Studying the Silent Extinction of Rare PlantsIn ecology, extinction refers to termination of an organism or of a group of organisms. The moment of extinction is generally considered to be the death of the last individual of the species, and the ability to breed and recover may have been lost before this point. This term is generally used with animal extinction, but there are very few ecologists who study plant extinction. In this book, environmental biologist Carlos Magdalena describes his studi Studying the Silent Extinction of Rare PlantsIn ecology, extinction refers to termination of an organism or of a group of organisms. The moment of extinction is generally considered to be the death of the last individual of the species, and the ability to breed and recover may have been lost before this point. This term is generally used with animal extinction, but there are very few ecologists who study plant extinction. In this book, environmental biologist Carlos Magdalena describes his studies across to understand how plant extinction are taking place, and how we can fix this silent extinction. The factors contributing to their disappearance are varied and complex, but the consequences of their loss are immeasurable. The author explores the principle factors for extinction. In almost all cases changes brought about in the environment by humans; through deforestation, breaking the natural balance with the introduction non-native species of animals, and global warming.Some of the interesting examples from this book includes; The jellyfish tree, is a critically endangered and endemic to the island of Seychelles. It has been suggested that these trees have been lost from the natural habitat of moist forests through competition with other species and climate change. Roussea simplex is native of Mauritius in Indian Ocean, where it grows in mountain forests. The flowers of Roussea produce copious amounts of nectar and are pollinated only by the blue-tailed day gecko. The fruit secretes a gelatinous substance that contains the minute seeds. The blue-tailed gecko licks up this secretion and disperses the seeds in its droppings. But a small ant introduced to Mauritius by colonists invades the flowers of Roussea and cover with clay to protect themselves. The ants sting blue-tailed day gecko from drinking the pollen and thus stopping pollination process. Trochetia boutoniana also known by its native Creole name Boucle d'Oreille is a shrub close to extinction, because the monkeys introduced into its natural habitat feed on plants blossom buds that effectively eliminated this plant species.The book is not accompanied by illustrations or the photographs of plants becoming extinct in natural habitats. On the lesser side of science, I find the title of this book is somewhat outlandish, after all no one used this term for other renowned ecologists and environmental biologists.
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  • Randal White
    January 1, 1970
    The author is a botanist at the Pew Gardens in London.  This is his life story of his efforts to save plants that are on the verge of extinction.  He has traveled the world to find, collect, and propagate these plants.  The book reads like a fiction novel, it's exciting to hear about his adventures. After finishing reading the book, I came away with a sense of disappointment at how fast the earth is changing, and a thankfulness that there are people like the author working hard to preserve our The author is a botanist at the Pew Gardens in London.  This is his life story of his efforts to save plants that are on the verge of extinction.  He has traveled the world to find, collect, and propagate these plants.  The book reads like a fiction novel, it's exciting to hear about his adventures. After finishing reading the book, I came away with a sense of disappointment at how fast the earth is changing, and a thankfulness that there are people like the author working hard to preserve our heritage.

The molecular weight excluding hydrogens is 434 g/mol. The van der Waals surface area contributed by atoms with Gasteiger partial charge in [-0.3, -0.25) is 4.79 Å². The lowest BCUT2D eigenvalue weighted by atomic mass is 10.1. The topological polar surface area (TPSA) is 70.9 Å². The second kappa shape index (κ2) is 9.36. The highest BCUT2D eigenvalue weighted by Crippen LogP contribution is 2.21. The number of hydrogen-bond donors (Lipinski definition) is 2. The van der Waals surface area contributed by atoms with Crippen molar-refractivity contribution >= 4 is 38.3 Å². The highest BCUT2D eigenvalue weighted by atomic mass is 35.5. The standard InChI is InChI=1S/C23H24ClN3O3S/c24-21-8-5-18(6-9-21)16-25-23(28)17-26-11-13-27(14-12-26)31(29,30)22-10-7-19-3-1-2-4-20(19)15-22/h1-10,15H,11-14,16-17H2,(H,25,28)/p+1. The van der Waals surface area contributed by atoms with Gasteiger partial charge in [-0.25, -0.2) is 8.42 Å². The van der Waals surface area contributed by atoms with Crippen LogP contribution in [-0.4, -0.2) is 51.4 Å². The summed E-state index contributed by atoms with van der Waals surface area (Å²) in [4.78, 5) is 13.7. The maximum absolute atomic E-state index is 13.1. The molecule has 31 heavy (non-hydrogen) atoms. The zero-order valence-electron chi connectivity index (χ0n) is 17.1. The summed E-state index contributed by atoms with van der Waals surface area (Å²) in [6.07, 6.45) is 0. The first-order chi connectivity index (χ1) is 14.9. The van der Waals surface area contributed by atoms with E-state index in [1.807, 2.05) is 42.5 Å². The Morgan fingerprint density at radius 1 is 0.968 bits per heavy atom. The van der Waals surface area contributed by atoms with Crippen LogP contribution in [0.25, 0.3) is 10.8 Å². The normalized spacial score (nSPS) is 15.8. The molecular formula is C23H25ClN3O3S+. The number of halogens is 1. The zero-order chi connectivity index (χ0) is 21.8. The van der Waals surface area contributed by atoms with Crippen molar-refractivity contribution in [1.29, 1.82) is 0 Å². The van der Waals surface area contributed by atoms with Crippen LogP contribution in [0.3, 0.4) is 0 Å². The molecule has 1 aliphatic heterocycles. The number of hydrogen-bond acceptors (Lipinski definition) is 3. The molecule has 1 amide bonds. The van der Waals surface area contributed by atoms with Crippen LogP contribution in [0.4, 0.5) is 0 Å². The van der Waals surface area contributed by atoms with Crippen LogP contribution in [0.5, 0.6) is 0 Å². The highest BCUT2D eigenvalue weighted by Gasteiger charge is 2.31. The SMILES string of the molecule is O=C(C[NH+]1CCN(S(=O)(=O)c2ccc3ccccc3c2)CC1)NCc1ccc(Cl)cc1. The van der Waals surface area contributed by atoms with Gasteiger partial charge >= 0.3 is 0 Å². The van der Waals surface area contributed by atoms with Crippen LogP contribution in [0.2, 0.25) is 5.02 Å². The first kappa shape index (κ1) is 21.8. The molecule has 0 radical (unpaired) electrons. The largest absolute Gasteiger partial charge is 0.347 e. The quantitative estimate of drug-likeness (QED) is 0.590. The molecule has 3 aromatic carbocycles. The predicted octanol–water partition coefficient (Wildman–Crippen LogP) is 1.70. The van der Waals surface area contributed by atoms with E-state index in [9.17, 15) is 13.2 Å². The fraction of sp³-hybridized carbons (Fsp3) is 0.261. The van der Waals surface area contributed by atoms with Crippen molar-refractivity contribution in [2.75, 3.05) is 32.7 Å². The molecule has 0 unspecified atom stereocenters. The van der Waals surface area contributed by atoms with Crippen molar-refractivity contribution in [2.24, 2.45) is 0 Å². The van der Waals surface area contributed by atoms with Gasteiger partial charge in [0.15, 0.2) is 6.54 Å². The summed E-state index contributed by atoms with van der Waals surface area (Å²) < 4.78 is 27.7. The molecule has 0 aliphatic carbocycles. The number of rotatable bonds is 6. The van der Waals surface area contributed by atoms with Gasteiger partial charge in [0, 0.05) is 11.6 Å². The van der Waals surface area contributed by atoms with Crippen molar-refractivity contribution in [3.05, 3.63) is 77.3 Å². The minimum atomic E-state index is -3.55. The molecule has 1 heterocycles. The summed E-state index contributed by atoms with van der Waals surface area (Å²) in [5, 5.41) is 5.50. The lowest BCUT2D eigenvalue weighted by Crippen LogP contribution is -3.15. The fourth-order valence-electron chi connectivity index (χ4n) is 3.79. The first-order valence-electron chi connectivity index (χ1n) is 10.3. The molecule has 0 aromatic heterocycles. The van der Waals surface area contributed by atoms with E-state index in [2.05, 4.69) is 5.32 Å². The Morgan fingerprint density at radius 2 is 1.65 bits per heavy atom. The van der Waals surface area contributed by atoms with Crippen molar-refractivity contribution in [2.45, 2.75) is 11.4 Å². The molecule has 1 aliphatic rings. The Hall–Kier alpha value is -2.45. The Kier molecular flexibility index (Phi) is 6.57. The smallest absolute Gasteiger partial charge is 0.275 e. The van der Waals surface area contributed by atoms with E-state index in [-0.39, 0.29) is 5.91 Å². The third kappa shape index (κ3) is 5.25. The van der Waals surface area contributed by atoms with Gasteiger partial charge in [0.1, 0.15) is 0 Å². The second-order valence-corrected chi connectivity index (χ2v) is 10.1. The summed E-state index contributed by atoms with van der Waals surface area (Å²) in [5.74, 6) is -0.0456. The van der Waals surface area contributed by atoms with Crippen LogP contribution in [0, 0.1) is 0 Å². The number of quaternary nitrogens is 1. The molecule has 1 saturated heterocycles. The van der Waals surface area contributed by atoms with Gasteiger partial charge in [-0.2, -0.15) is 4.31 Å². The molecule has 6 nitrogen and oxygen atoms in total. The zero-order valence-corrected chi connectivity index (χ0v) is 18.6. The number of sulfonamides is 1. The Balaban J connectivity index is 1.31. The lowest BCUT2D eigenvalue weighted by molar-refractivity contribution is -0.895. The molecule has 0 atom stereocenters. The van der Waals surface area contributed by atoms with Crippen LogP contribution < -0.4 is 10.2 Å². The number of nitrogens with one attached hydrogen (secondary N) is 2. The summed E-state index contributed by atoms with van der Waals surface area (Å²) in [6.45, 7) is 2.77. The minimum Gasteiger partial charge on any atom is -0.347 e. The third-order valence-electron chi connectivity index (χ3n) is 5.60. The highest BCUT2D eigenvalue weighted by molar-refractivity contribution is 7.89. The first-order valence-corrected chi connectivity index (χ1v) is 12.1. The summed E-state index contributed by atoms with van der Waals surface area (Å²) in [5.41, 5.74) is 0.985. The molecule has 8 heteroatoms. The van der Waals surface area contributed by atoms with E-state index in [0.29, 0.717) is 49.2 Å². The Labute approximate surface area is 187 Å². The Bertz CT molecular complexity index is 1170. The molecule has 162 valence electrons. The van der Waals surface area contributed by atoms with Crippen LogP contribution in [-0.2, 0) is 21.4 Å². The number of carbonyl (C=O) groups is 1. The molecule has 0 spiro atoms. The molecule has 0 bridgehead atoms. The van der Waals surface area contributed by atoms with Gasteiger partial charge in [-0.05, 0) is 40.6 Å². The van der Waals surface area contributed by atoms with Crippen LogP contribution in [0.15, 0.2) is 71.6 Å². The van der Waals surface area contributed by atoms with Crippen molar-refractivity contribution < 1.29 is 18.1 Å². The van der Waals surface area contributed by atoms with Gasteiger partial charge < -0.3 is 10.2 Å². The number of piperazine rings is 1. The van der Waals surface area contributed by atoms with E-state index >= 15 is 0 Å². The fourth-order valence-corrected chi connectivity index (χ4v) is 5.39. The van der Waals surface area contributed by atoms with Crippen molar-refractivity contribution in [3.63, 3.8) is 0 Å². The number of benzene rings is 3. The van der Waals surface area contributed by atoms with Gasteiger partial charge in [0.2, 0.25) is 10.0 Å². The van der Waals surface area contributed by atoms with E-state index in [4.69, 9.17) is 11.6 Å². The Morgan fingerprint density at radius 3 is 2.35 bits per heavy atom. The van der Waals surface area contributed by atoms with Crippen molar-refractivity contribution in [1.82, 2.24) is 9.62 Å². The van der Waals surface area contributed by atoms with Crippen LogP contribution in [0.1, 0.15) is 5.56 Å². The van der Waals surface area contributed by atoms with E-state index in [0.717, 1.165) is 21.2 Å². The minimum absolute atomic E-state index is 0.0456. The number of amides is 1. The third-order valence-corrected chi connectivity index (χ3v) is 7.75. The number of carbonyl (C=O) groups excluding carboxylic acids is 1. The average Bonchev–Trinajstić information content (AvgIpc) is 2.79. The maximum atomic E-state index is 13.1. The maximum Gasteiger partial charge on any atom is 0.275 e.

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  • Misti
    January 1, 1970
    *I received a copy in exchange for my review via Net Galley*Oh my goodness, this book! I blitzed through it over the long holiday weekend here and it was such a well-paced and exciting read. So far it is going down as the best non-fiction I've read this year. I could relate to so many of the topics, relating to the epiphytes of Florida. My husband stumbled across an orchid about 10 years ago that hadn't been seen in about 30 years. There's a very active plant community looking for extirpated pla *I received a copy in exchange for my review via Net Galley*Oh my goodness, this book! I blitzed through it over the long holiday weekend here and it was such a well-paced and exciting read. So far it is going down as the best non-fiction I've read this year. I could relate to so many of the topics, relating to the epiphytes of Florida. My husband stumbled across an orchid about 10 years ago that hadn't been seen in about 30 years. There's a very active plant community looking for extirpated plants in that region of the US and a movement to reintroduce species that have been missing since the collecting and logging days. So, every story Carlos told I could just imagine it was in Florida instead of the far-off tropical places he visited. Let's all cure some plant blindness!
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  • J.D. Dehart
    January 1, 1970
    This book is not only a vessel for an important message, it is also well-written and easy on a reader's eyes.This is a rare instance where we have an entertaining book that also happens to reach out and educate. A lovely juxtaposition, and a nicely accomplished autobiography.
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  • Elizabeth